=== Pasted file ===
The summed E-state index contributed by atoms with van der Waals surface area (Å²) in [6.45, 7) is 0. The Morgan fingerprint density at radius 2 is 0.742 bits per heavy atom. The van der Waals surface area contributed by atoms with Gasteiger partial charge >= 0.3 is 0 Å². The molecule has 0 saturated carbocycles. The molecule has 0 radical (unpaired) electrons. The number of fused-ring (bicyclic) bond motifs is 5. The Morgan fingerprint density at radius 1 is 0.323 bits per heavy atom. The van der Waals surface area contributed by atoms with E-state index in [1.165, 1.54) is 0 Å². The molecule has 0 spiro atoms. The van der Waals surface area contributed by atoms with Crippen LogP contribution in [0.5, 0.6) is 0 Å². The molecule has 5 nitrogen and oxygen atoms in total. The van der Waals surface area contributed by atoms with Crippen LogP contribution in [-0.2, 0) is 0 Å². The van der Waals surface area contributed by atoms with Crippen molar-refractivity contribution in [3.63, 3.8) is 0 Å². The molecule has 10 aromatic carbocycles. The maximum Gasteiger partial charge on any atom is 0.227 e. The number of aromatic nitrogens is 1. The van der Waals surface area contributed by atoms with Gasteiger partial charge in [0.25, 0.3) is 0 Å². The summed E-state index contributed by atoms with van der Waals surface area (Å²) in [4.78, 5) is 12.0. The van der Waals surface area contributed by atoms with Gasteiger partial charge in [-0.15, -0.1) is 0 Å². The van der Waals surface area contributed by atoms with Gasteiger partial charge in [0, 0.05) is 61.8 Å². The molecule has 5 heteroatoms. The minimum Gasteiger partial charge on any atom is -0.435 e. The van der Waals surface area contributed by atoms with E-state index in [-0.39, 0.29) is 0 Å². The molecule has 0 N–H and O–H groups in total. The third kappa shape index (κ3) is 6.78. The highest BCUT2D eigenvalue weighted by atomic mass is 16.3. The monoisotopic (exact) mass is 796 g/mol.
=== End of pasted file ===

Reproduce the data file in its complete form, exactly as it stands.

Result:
The summed E-state index contributed by atoms with van der Waals surface area (Å²) in [6.45, 7) is 0. The Morgan fingerprint density at radius 2 is 0.742 bits per heavy atom. The van der Waals surface area contributed by atoms with Gasteiger partial charge >= 0.3 is 0 Å². The molecule has 0 saturated carbocycles. The molecule has 0 radical (unpaired) electrons. The number of fused-ring (bicyclic) bond motifs is 5. The Morgan fingerprint density at radius 1 is 0.323 bits per heavy atom. The van der Waals surface area contributed by atoms with E-state index in [1.165, 1.54) is 0 Å². The molecule has 0 spiro atoms. The van der Waals surface area contributed by atoms with Crippen LogP contribution in [0.5, 0.6) is 0 Å². The molecule has 5 nitrogen and oxygen atoms in total. The van der Waals surface area contributed by atoms with Crippen LogP contribution in [-0.2, 0) is 0 Å². The van der Waals surface area contributed by atoms with Crippen molar-refractivity contribution in [3.63, 3.8) is 0 Å². The molecule has 10 aromatic carbocycles. The maximum Gasteiger partial charge on any atom is 0.227 e. The number of aromatic nitrogens is 1. The van der Waals surface area contributed by atoms with Gasteiger partial charge in [0.25, 0.3) is 0 Å². The summed E-state index contributed by atoms with van der Waals surface area (Å²) in [4.78, 5) is 12.0. The van der Waals surface area contributed by atoms with Gasteiger partial charge in [-0.15, -0.1) is 0 Å². The van der Waals surface area contributed by atoms with Gasteiger partial charge in [0, 0.05) is 61.8 Å². The molecule has 5 heteroatoms. The minimum Gasteiger partial charge on any atom is -0.435 e. The van der Waals surface area contributed by atoms with E-state index in [-0.39, 0.29) is 0 Å². The molecule has 0 N–H and O–H groups in total. The third kappa shape index (κ3) is 6.78. The highest BCUT2D eigenvalue weighted by atomic mass is 16.3. The monoisotopic (exact) mass is 796 g/mol.